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About Bagalkot:    
Book online bus tickets to Bagalkot By SR Travels

SR Travels takes you to the Bagalkot district is an administrative district in the Indian state of Karnataka. The district headquarters is located in the town of Bagalkot. The district is located in northern Karnataka and borders Belgaum, Gadag, Koppal, Raichur and Bijapur. The new Bagalkot district was carved out of Bijapur in 1997 via Government of Karnataka directive Notification RD 42 LRD 87 Part III. The bifurcated Bagalkot district consists of six taluks — Badami, Bagalkot, Bilagi, Hunugund, Jamakhandi and Mudhol. Historically, Bagalkot was the capital of the Chalukyan Empire of South India under Pulakesi I, who conquered the district in 550 CE. Bagalkot's Badami taluk remained the seat of the throne of the Chalukyas from 550 CE — 753 CE, when Chalukya king Kirtivarman II was overthrown by the Rashtrakutas. The 12th century social reformist Basavanna, known for his crusade against caste exploitation was born in Koodalasangama, a town in the taluk of Hungund.

Remnants of Chalukyan art and architecture are important tourist attractions in Bagalkot. Pattadakal has many UNESCO World Heritage temples built by Vikramaditya II, while Aihole, which lies on the banks of the Malaprabha River, is an important temple town with over 140 temples belonging to both the early and later Chalukya times. The cave temples of Badami Cave Temples and the Jain temples of Rashtrakutas at Lokapura and Bilgi are also famous. Cottage industries occupy a predominant position in Bagalkot. The district is popular for its silk and handloom industries. Ghataprabha River, Malaprabha River and Krishna River flow through the district. Koodalasangama lies at the point of confluence of rivers Krishna and Malaprabha. Like most districts in India, Bagalkot is headed by a Deputy Commissioner, with various Tahalsidars heading individual taluks in the district.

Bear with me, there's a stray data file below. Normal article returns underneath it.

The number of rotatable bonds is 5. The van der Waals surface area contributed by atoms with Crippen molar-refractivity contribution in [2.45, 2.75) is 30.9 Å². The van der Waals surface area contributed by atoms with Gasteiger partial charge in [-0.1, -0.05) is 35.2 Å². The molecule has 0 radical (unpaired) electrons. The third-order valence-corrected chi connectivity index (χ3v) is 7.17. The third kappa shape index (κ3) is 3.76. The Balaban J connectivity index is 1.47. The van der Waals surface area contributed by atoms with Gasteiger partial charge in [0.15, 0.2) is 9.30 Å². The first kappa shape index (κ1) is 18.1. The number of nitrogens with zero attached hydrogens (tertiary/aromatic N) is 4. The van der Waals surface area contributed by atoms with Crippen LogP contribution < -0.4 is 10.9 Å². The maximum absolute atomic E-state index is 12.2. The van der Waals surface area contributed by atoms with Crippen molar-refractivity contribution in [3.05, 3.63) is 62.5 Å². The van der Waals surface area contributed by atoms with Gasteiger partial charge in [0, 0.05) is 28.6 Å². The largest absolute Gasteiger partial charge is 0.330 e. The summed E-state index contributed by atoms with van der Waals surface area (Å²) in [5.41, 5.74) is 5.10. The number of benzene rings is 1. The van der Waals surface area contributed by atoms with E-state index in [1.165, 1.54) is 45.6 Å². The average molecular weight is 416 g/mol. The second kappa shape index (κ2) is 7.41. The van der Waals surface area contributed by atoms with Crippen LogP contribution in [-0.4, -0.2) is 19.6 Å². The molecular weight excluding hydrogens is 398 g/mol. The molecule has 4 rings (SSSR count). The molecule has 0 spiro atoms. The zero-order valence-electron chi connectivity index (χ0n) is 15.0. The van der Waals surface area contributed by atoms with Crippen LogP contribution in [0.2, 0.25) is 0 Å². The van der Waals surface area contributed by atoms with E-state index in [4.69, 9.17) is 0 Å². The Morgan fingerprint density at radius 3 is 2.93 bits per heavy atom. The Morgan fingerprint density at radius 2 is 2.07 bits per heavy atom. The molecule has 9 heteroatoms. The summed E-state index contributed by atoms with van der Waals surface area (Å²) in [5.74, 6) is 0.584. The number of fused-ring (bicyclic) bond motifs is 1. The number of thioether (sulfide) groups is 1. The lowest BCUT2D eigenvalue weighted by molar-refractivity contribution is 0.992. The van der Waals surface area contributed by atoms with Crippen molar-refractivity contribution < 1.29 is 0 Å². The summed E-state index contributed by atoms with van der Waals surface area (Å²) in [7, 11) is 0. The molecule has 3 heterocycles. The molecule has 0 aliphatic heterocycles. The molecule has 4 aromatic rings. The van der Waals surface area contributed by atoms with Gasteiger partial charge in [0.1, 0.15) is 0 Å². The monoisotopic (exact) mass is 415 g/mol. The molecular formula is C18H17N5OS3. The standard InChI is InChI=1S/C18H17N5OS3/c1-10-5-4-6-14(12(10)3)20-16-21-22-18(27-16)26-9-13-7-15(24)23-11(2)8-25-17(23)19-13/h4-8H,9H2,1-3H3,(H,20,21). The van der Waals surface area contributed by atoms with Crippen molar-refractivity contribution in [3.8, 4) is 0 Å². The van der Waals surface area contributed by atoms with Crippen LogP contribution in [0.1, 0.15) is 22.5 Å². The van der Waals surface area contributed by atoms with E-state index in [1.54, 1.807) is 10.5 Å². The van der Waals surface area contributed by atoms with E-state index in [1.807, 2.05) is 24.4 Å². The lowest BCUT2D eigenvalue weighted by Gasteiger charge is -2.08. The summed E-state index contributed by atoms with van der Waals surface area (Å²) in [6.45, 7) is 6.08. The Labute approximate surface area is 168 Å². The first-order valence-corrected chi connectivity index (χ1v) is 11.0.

Tourism in Bagalkot

1) Badami

Badami Cave Temples, Badami taluk remained the seat of the throne of the Chalukyas from 550 CE - 753 CE, when Chalukya king Kirtivarman II was overthrown by the Rashtrakutas.

2) Pattadakal

Pattadakal has many UNESCO World Heritage temples built by Vikramaditya II. Mallikarjuna temple and Kashi Vishwanatha temple at Pattadakal, North Karnataka.Mallikarjuna temple in dravidian style and Kashi Vishwanatha temple in nagara style at Pattadakal, built 740 CE.

3) Aihole

Aihole, which lies on the banks of the Malaprabha River, is an important temple town with over 140 temples belonging to both the early and later Chalukya times.

Durga temple at Aihole

4) Kudalasangama

Kudalasangama, where Basavanna's samadhi is located.

The 12th century social reformist Basavanna, known for his crusade against caste exploitation was born in Basavana Bagewadi. Kudala Sangama in Bagalkot district, North Karnataka

5) Mahakuta Mahakuta group of temples

The Mahakuteshwara temple dedicated to Shiva, is built in the Dravidian style.

Naganath Temple, located in a forest on the way to Mahakuta, it is one of the early Chalukya temples dedicated to Shiva. Mahakuta, once a great center of shaiva cult, Mahakuta is a beautiful place surrounded by hills. Mahakutesvara temple and Sangamesvara temple, Mahakuta.

6) Banashankari

A famous fair and festival is held here during January, February.

Here the temple is dedicated to Banashankari or Shakambari a form of Parvati is located at Cholachagud popularly called Banashankari.

7) Mudhol

Birth Place of Poet Kavi Chakravarti Ranna.

The Principality of Mudhol was one of the 9-gun princely states of British India.